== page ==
Latino Education Report

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A report by ASU’s Morrison Institute for Public Policy shows Arizona’s Latino education gap could harm the state’s economic future. ASU Morrison Institute for Public Policy Senior Policy Analysts Bill Hart and C.J. Eisenbarth Hager discuss details of the report.

José Cárdenas: A new report says Arizona hasn't made much progress in closing the education gap for latinos in the past decade. The data reveals consequences to the state's economy if nothing changes. The report released by Arizona State University's Morrison Institute for Public Policy is called, "Dropped? Latino education and Arizona's economic future". With me to talk about the information is Bill Hart, senior policy analyst and C.J. Eisenbarth Hager, senior policy analyst. Both with the Morrison institute for public policy at ASU. Welcome to both of you. When I read the title, it's a question mark. But the work you did in terms of analyzing where we've come in the last 10 years indicated that probably the answer is yes, it has been dropped because we haven't made any progress.

C.J. Eisenbarth Hager: Definitely we haven't made any progress on closing the achievement gap for Latino students. It's still a question because we have a large proportion of our Latino population are still in the k-12 system. About 41% of all Latinos are under the age of 19. We still have a chance to improve our workforce of our future but we need to start now.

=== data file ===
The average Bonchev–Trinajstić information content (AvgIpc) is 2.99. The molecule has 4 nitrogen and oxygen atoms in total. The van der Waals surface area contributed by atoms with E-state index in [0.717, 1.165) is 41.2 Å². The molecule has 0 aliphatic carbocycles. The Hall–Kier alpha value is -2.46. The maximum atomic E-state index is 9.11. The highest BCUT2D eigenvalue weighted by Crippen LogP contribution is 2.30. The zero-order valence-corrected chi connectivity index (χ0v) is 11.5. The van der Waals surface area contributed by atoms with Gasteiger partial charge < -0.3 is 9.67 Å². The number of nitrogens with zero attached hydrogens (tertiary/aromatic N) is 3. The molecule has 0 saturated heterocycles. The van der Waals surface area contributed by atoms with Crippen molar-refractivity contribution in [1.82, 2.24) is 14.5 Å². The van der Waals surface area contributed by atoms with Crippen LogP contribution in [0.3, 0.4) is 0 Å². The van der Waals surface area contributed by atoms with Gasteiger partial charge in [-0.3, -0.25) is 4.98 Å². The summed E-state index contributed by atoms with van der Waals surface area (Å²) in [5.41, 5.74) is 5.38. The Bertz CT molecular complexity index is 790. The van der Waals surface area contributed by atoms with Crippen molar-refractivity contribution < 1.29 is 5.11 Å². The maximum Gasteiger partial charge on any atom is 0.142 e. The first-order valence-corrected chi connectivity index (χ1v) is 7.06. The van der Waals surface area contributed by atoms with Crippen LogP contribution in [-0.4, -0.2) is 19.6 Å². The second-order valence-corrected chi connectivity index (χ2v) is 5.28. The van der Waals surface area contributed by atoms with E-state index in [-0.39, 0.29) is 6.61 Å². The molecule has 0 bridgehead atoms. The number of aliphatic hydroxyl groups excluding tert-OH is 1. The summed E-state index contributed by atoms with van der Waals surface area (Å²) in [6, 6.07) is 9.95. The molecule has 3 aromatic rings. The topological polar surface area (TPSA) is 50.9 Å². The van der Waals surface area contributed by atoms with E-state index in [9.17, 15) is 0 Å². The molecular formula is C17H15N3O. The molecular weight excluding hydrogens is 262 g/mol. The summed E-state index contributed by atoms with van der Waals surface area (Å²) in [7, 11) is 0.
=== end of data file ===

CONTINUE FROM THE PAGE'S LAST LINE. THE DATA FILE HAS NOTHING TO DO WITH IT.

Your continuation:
José Cárdenas: But what do the demographics tell us about how much more serious the problem may be now even if there has been no change and no change is not a good thing but the gap is about the same. The changing demographics make it even worse, don't they?

Bill Hart: And this report is really in essence about demographics as much or more than anything else. The fact is that the Hispanic population of Arizona is growing very quickly as the white population is shrinking. This is a nationwide phenomenon. And if we have a lack of educational attainment on the part of Latinos and have not improved it over the last 10 years, that's going to mean that an increasingly larger share of Arizona's population going forward will be not as educated and not as economically advantaged as we would hope.

José Cárdenas: That was one of the points that was driven home in the presentation that it's not just a question of whether the Latino population progresses and whether they're better off or worse off in the future. Everybody's going to be worse off.